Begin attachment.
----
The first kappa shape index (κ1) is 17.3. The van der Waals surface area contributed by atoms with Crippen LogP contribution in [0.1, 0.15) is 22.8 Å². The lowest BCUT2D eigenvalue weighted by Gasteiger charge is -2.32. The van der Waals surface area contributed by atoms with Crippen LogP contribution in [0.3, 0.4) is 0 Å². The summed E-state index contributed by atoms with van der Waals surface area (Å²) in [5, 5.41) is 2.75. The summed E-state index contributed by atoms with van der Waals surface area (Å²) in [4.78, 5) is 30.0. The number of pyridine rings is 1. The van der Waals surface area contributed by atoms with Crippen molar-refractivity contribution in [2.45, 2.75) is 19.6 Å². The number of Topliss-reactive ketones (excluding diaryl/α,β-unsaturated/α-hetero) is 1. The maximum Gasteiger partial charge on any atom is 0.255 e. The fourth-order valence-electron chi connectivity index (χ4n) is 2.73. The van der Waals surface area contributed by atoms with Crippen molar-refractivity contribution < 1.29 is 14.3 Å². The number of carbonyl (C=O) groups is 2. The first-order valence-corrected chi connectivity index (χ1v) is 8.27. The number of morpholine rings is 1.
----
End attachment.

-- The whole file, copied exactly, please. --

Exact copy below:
The first kappa shape index (κ1) is 17.3. The van der Waals surface area contributed by atoms with Crippen LogP contribution in [0.1, 0.15) is 22.8 Å². The lowest BCUT2D eigenvalue weighted by Gasteiger charge is -2.32. The van der Waals surface area contributed by atoms with Crippen LogP contribution in [0.3, 0.4) is 0 Å². The summed E-state index contributed by atoms with van der Waals surface area (Å²) in [5, 5.41) is 2.75. The summed E-state index contributed by atoms with van der Waals surface area (Å²) in [4.78, 5) is 30.0. The number of pyridine rings is 1. The van der Waals surface area contributed by atoms with Crippen molar-refractivity contribution in [2.45, 2.75) is 19.6 Å². The number of Topliss-reactive ketones (excluding diaryl/α,β-unsaturated/α-hetero) is 1. The maximum Gasteiger partial charge on any atom is 0.255 e. The fourth-order valence-electron chi connectivity index (χ4n) is 2.73. The van der Waals surface area contributed by atoms with Crippen molar-refractivity contribution < 1.29 is 14.3 Å². The number of carbonyl (C=O) groups is 2. The first-order valence-corrected chi connectivity index (χ1v) is 8.27. The number of morpholine rings is 1.